What Types of Jobs Can You Get After Law School?

Deanna Deveney

September 12, 2022

What Types of Jobs Can You Get After Law School - Deanna Deveney

After law school, there are many jobs to choose from. For example, you can work in judicial clerkships, a Public interest advocacy organization, or a business. Other legal positions include mediators or EEOC investigators. You may be surprised at the wide variety of job options available to you.

Public interest advocacy

Public interest advocacy jobs after law school offer various challenges and rewarding work. Public interest attorneys represent nonprofit organizations and other groups that help the public. Opportunities range from paid internships, post-graduate positions and pro bono opportunities. For more information, visit PSJD.org or the National Legal Aid and Defender Association’s website.

Public interest attorneys work on a variety of civil rights issues. This can include defending people from eviction, fighting for government benefits, fighting against workplace harassment, and representing survivors of domestic violence and other abuse. Public interest attorneys may also handle immigration and family law issues and depict people in criminal proceedings.

Public interest advocacy jobs after law school may be more challenging than traditional law firm recruitment. Therefore, applicants should demonstrate their interest in public interest law by participating in pro bono projects.

Judicial clerkships

While applying for judicial clerkships, candidates should remember that the process may take several months. Therefore, it is advisable to call the judge’s chambers directly to confirm that there is an opening before applying. This will allow the judge to ask more questions and decide whether you would be a good fit.

Cover letters should address the court and judge in question and express the applicant’s interest in a judicial clerkship during the hiring cycle. Applicants should also indicate when they are available to begin work and include information that will help the judge evaluate their qualifications. These include writing samples demonstrating academic achievement (a law review article or paper from a law school course), experience in a field, or memorandums from previous jobs. However, if an applicant intends to submit written material for a current employer, the applicant must seek permission first from the employer.

A resume should include relevant experience and relevant community service. It should also have the applicant’s interests and personality. It is also a good idea to ask Professional Development to review the resume to ensure that it does not contain any errors.

Mediators

Many types of jobs are available after graduating from law school. However, some law students find the finance world particularly appealing. These roles typically require strong quantitative skills and a deep understanding of business practices. While MBAs are the majority of job seekers in finance, JDs can also find a lucrative niche within this industry.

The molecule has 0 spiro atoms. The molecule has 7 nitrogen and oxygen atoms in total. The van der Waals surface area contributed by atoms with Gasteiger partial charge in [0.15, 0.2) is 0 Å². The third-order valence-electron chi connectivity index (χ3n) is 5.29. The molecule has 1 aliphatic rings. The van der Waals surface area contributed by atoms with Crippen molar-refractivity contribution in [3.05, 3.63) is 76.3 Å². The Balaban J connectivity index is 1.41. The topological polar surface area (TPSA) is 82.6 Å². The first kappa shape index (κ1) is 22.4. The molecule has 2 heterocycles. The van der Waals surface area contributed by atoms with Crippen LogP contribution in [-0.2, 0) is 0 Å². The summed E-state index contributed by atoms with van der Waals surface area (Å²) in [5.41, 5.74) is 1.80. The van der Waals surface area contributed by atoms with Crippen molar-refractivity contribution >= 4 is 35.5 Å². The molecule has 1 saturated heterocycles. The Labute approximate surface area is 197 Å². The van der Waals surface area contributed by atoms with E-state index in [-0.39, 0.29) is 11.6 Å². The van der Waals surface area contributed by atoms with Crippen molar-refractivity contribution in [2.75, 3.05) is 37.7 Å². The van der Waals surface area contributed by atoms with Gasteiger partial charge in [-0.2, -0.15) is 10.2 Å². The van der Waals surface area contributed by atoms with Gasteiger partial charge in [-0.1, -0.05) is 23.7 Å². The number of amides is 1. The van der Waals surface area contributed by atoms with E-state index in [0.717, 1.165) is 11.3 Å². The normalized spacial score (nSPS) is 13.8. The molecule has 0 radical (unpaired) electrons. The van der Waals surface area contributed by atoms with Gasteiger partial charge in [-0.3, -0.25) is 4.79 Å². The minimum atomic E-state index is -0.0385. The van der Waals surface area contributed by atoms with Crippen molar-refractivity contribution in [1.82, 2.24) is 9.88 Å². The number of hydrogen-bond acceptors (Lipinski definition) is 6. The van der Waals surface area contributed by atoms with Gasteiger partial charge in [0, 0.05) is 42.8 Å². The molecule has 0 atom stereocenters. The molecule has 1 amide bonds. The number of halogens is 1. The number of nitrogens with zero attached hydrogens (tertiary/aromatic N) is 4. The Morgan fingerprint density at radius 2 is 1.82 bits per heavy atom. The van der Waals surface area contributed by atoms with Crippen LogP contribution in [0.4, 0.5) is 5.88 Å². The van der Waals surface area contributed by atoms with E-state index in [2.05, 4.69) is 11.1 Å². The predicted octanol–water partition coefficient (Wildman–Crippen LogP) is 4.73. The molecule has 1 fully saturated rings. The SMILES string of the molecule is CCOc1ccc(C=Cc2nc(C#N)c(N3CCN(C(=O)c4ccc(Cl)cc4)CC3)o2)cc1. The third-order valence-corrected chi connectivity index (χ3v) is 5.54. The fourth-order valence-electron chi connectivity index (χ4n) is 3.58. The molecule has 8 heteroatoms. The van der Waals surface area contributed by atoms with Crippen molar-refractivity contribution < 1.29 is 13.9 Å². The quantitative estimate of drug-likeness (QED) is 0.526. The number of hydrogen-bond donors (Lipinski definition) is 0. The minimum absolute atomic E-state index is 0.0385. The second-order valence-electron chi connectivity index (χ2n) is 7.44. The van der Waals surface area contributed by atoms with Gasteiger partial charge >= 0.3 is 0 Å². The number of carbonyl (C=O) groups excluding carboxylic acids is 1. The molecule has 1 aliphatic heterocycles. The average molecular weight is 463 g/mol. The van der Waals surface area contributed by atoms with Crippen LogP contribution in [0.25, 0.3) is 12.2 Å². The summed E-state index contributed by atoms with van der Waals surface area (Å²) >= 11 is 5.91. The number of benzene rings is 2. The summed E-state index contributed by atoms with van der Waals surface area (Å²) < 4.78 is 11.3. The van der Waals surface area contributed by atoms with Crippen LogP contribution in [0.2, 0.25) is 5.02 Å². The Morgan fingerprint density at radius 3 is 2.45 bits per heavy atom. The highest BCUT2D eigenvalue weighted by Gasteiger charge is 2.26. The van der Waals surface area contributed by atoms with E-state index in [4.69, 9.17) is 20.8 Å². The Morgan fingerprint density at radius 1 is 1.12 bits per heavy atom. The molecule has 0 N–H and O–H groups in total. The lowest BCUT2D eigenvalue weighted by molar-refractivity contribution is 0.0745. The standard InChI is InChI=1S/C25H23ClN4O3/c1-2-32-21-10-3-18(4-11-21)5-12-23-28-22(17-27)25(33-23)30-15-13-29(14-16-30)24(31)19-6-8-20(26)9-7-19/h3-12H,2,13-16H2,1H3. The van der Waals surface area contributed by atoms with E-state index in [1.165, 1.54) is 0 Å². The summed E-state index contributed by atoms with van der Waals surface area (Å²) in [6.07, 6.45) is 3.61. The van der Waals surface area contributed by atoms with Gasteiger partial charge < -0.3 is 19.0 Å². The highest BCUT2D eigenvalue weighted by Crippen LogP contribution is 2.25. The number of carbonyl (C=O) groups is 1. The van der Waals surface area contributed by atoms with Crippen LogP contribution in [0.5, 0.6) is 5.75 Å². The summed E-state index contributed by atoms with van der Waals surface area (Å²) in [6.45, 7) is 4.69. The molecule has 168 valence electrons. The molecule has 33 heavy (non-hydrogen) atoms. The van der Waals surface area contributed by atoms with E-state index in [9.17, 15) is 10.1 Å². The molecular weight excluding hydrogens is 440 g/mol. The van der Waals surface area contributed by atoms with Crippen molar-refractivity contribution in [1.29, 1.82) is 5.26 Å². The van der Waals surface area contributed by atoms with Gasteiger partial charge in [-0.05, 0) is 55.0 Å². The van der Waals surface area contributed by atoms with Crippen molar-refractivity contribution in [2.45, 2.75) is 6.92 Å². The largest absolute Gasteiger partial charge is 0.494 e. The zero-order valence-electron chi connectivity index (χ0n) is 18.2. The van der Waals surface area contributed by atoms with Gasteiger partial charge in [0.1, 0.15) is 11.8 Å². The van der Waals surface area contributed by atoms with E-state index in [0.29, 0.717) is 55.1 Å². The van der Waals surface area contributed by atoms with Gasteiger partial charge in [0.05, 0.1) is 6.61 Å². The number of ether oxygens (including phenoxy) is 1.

Many employers also accept applicants with any degree, as long as they have relevant work experience. One way to gain experience is to do a mini-pupillage, which consists of a week-long placement in law firms. These placements can be found on the Pupillage Gateway or through Chambers Student. Another option is a law vacation placement in a solicitor’s office.

Another legal profession that you can choose is to become a mediator. As a mediator, you’ll help conflicting parties resolve their differences through negotiation. This type of work is considered a specialized field and requires excellent negotiation skills.

EEOC investigator

An EEOC investigator job is a good option for those interested in government work but with a background in employment law. The EEOC investigates complaints of discrimination and attempts to settle the cases where necessary. The EEOC also has the power to expand the protections of certain groups. For example, in 2012, the EEOC expanded protections for transgender and gender identity individuals. In a subsequent decision, the Supreme Court upheld the decision.

The EEOC is an independent federal agency created by the Civil Rights Act of 1964. It enforces federal workplace discrimination laws. These laws apply to hiring and firing practices, wages, training, and benefits. Most employers with more than 15 employees must comply with these laws. In addition, employers must report racial and ethnic identity information to the EEOC.

An EEOC investigator can perform investigations that range from routine to complex. For example, they may interview company personnel and analyze personnel documents. They may also analyze employee data and genetic information. Additionally, they may write position statements for companies.